From Socialist Voice, November 2008

The wealthy are living on our backs

A Bank of Ireland private banking report last year revealed that
• 1 per cent of the population hold a third of the wealth, with assets of €100 billion in 2006 (excluding the value of housing).
• Including house property, the richest 1 per cent hold 20 per cent of the wealth, the richest 2 per cent hold 30 per cent, and the richest 5 per cent hold 40 per cent.
• There were 33,000 millionaires in 2006, of whom 3,000 had between €5 and €30 million and 330 had more than €30 million.
• Over the “Celtic Tiger” years, from 1995 to 2007, the personal wealth of the richest 1 per cent of the population grew by €75 billion.
• In 2006 alone, Irish people invested €8 billion in overseas property; in 2007 the figure was €11 billion.
• €41 billion was invested in commercial property in the period 2001–06, and much of that money was in turn invested in commercial property outside Ireland.
     Yet the Revenue Commissioners’ figures state that there are only 7,857 taxpayers with an income of more than €275,000 and indeed only about 25,000 with an income of more than €150,000.
     Going on tax returns, our wealthy elite is mostly made up of couples who each earn between €75,000 and €137,000.
     According to the Bank of Ireland, about 40,000 people in Ireland share personal assets of €100 billion, yet there are fewer than 8,000 households with a declared taxable income of more than €275,000.
     On the one hand we have figures that suggest that the elite was increasing its wealth by an average of at least €10 billion a year in the last few years; on the other hand the Revenue Commissioners assess the total income of the highest-earners at only €4.7 billion.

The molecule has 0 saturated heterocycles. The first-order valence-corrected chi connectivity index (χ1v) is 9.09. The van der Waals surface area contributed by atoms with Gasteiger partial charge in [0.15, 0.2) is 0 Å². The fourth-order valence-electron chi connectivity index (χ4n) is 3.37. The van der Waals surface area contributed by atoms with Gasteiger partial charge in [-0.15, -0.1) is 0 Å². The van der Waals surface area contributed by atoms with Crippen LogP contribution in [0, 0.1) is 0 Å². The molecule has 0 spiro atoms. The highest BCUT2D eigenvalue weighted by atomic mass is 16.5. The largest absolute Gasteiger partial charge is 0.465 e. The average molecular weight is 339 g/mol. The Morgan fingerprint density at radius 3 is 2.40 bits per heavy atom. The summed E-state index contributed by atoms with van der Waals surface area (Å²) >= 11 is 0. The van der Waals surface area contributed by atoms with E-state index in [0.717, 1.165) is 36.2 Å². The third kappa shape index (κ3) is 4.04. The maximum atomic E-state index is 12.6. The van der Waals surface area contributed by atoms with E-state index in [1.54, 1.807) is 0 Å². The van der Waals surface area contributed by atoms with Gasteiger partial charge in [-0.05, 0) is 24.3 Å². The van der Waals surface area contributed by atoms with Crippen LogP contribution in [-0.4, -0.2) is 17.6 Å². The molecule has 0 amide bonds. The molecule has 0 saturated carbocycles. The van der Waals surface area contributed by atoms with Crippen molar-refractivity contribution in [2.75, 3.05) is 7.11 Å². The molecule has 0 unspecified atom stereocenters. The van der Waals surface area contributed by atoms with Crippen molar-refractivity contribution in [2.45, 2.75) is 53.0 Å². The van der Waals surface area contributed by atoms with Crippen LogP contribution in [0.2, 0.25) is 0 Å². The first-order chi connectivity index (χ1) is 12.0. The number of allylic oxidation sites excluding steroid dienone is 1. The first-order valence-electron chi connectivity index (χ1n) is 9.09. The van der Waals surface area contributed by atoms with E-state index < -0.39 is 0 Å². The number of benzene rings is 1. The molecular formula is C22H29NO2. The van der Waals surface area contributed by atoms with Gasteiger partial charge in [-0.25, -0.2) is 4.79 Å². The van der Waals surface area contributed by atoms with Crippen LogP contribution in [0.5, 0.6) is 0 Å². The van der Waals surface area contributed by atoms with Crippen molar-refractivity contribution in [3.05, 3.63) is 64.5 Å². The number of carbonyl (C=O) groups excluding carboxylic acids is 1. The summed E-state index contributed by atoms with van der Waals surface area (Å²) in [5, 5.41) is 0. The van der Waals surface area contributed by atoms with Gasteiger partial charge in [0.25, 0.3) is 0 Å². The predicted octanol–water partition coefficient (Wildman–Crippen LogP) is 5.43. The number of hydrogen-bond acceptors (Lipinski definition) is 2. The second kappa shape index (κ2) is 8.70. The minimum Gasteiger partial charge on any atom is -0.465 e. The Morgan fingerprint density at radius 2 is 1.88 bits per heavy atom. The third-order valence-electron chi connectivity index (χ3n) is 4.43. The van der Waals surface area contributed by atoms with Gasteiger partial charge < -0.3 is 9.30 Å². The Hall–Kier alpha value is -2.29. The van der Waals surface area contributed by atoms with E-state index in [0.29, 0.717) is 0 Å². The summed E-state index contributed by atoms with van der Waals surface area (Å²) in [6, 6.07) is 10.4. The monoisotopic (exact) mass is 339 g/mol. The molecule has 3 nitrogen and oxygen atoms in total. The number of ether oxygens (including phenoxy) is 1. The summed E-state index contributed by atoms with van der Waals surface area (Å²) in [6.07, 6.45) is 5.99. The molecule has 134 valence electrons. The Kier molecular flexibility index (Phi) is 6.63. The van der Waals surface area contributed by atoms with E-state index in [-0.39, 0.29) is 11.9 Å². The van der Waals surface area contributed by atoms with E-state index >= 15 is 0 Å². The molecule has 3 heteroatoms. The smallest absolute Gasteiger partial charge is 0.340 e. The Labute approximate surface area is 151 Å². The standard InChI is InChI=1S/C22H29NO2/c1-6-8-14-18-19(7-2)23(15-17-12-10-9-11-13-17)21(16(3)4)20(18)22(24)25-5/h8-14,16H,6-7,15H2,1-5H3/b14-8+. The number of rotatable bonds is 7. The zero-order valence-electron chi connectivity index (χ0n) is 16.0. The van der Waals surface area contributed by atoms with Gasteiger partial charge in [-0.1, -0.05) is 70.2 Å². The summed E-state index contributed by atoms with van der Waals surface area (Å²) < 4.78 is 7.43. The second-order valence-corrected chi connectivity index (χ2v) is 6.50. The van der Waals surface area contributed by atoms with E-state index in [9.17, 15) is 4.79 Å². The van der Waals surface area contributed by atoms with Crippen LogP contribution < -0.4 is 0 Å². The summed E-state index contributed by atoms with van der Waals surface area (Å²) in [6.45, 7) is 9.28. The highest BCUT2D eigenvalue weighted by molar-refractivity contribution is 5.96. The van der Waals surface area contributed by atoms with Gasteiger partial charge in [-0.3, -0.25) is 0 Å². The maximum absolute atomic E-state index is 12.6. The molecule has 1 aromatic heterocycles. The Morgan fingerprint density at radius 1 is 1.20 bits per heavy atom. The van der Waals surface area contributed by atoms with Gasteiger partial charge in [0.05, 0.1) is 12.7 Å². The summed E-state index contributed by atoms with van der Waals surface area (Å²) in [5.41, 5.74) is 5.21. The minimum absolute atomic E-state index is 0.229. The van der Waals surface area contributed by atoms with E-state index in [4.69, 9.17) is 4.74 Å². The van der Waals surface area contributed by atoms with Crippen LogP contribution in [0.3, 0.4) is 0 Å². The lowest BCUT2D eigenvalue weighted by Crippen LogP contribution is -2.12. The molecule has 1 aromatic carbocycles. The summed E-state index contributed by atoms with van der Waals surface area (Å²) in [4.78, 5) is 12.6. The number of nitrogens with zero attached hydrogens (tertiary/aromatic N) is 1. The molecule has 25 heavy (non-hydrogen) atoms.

These figures make it clear that a relatively small group of people made vast fortunes from the “Celtic Tiger.” One can only conclude that the very rich have been able to keep the bulk of their wealth outside the Irish tax system.
     As all the tribunals, present and past, have shown, in the 1980s and 90s the rich secured their wealth by illegal tax evasion. But over the last decade the Department of Finance and the Fianna Fáil coalition Governments allowed wholesale legal “tax avoidance.” They allowed their rich backers the means to escape paying tax—the elite that has creamed off €75 billion.
     These are the people who lecture us on patriotism, on tightening our belts. They tell us we have too many public-sector workers; that we are all living beyond our means; that private health is good for us (so they can make plenty of profits from it); and that small government is good (as it gives them more room to make bloated profits).

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